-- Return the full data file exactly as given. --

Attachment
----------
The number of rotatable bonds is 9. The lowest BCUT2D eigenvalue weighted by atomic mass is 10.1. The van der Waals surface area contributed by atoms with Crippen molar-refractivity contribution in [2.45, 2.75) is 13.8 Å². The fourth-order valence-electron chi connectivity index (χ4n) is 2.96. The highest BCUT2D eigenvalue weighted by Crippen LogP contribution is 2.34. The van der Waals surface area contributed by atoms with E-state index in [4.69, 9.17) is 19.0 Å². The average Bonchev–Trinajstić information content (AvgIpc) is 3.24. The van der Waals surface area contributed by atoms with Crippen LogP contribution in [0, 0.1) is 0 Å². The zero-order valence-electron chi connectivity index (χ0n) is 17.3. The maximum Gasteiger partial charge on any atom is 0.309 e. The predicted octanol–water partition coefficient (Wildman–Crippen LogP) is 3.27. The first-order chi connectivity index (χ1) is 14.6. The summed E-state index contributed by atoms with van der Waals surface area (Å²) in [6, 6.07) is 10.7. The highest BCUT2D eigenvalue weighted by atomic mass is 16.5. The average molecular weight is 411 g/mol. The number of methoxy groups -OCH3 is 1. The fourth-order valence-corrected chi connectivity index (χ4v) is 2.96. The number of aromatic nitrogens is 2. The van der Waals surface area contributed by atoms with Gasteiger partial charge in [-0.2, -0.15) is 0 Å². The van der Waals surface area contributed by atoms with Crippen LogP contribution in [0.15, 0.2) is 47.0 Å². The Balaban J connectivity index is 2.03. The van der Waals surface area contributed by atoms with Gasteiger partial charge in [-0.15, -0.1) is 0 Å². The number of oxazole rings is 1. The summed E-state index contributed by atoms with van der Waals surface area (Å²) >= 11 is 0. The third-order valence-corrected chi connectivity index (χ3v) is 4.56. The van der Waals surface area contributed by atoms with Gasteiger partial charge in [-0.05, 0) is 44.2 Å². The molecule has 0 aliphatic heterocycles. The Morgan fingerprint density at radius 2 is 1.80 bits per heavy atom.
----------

The number of rotatable bonds is 9. The lowest BCUT2D eigenvalue weighted by atomic mass is 10.1. The van der Waals surface area contributed by atoms with Crippen molar-refractivity contribution in [2.45, 2.75) is 13.8 Å². The fourth-order valence-electron chi connectivity index (χ4n) is 2.96. The highest BCUT2D eigenvalue weighted by Crippen LogP contribution is 2.34. The van der Waals surface area contributed by atoms with E-state index in [4.69, 9.17) is 19.0 Å². The average Bonchev–Trinajstić information content (AvgIpc) is 3.24. The van der Waals surface area contributed by atoms with Crippen LogP contribution in [0, 0.1) is 0 Å². The zero-order valence-electron chi connectivity index (χ0n) is 17.3. The maximum Gasteiger partial charge on any atom is 0.309 e. The predicted octanol–water partition coefficient (Wildman–Crippen LogP) is 3.27. The first-order chi connectivity index (χ1) is 14.6. The summed E-state index contributed by atoms with van der Waals surface area (Å²) in [6, 6.07) is 10.7. The highest BCUT2D eigenvalue weighted by atomic mass is 16.5. The average molecular weight is 411 g/mol. The number of methoxy groups -OCH3 is 1. The fourth-order valence-corrected chi connectivity index (χ4v) is 2.96. The number of aromatic nitrogens is 2. The van der Waals surface area contributed by atoms with Gasteiger partial charge in [-0.2, -0.15) is 0 Å². The van der Waals surface area contributed by atoms with Crippen LogP contribution in [0.15, 0.2) is 47.0 Å². The Balaban J connectivity index is 2.03. The van der Waals surface area contributed by atoms with Gasteiger partial charge in [-0.15, -0.1) is 0 Å². The number of oxazole rings is 1. The summed E-state index contributed by atoms with van der Waals surface area (Å²) >= 11 is 0. The third-order valence-corrected chi connectivity index (χ3v) is 4.56. The van der Waals surface area contributed by atoms with Gasteiger partial charge in [-0.05, 0) is 44.2 Å². The molecule has 0 aliphatic heterocycles. The Morgan fingerprint density at radius 2 is 1.80 bits per heavy atom.